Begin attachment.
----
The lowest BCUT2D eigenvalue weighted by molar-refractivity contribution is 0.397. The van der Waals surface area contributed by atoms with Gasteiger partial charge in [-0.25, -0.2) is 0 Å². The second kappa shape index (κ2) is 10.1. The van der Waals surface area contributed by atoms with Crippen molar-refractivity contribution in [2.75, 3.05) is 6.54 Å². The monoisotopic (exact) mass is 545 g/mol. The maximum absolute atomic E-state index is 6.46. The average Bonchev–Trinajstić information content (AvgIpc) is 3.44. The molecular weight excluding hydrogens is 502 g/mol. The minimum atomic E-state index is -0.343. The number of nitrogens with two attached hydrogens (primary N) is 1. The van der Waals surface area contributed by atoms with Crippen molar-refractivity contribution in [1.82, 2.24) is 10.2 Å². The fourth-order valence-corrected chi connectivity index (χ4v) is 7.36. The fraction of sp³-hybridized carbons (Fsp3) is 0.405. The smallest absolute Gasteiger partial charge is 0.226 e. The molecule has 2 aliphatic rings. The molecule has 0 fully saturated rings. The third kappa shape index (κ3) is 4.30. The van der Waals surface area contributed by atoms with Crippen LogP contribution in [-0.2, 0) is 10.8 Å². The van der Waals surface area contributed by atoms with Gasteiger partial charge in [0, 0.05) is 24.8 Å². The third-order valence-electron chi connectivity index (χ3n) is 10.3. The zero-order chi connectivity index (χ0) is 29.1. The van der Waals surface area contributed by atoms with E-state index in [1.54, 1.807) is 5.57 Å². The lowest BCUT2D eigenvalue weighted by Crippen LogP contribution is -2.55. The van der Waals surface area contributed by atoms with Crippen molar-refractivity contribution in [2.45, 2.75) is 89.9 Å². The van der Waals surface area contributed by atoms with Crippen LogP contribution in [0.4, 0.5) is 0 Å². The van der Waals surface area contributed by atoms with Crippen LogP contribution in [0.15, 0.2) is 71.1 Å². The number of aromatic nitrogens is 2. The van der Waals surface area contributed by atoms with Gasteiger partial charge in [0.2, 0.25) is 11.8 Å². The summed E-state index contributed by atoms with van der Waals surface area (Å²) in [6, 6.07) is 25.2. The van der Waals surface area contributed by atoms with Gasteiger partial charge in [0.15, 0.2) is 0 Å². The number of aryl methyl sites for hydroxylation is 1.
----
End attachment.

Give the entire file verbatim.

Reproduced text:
The lowest BCUT2D eigenvalue weighted by molar-refractivity contribution is 0.397. The van der Waals surface area contributed by atoms with Gasteiger partial charge in [-0.25, -0.2) is 0 Å². The second kappa shape index (κ2) is 10.1. The van der Waals surface area contributed by atoms with Crippen molar-refractivity contribution in [2.75, 3.05) is 6.54 Å². The monoisotopic (exact) mass is 545 g/mol. The maximum absolute atomic E-state index is 6.46. The average Bonchev–Trinajstić information content (AvgIpc) is 3.44. The molecular weight excluding hydrogens is 502 g/mol. The minimum atomic E-state index is -0.343. The number of nitrogens with two attached hydrogens (primary N) is 1. The van der Waals surface area contributed by atoms with Crippen molar-refractivity contribution in [1.82, 2.24) is 10.2 Å². The fourth-order valence-corrected chi connectivity index (χ4v) is 7.36. The fraction of sp³-hybridized carbons (Fsp3) is 0.405. The smallest absolute Gasteiger partial charge is 0.226 e. The molecule has 2 aliphatic rings. The molecule has 0 fully saturated rings. The third kappa shape index (κ3) is 4.30. The van der Waals surface area contributed by atoms with Crippen LogP contribution in [-0.2, 0) is 10.8 Å². The van der Waals surface area contributed by atoms with Gasteiger partial charge in [0, 0.05) is 24.8 Å². The third-order valence-electron chi connectivity index (χ3n) is 10.3. The zero-order chi connectivity index (χ0) is 29.1. The van der Waals surface area contributed by atoms with E-state index in [1.54, 1.807) is 5.57 Å². The lowest BCUT2D eigenvalue weighted by Crippen LogP contribution is -2.55. The van der Waals surface area contributed by atoms with Crippen molar-refractivity contribution in [2.45, 2.75) is 89.9 Å². The van der Waals surface area contributed by atoms with Crippen LogP contribution in [0.4, 0.5) is 0 Å². The van der Waals surface area contributed by atoms with Crippen LogP contribution in [0.15, 0.2) is 71.1 Å². The number of aromatic nitrogens is 2. The van der Waals surface area contributed by atoms with Gasteiger partial charge in [0.2, 0.25) is 11.8 Å². The summed E-state index contributed by atoms with van der Waals surface area (Å²) in [6, 6.07) is 25.2. The van der Waals surface area contributed by atoms with Gasteiger partial charge in [0.15, 0.2) is 0 Å². The number of aryl methyl sites for hydroxylation is 1.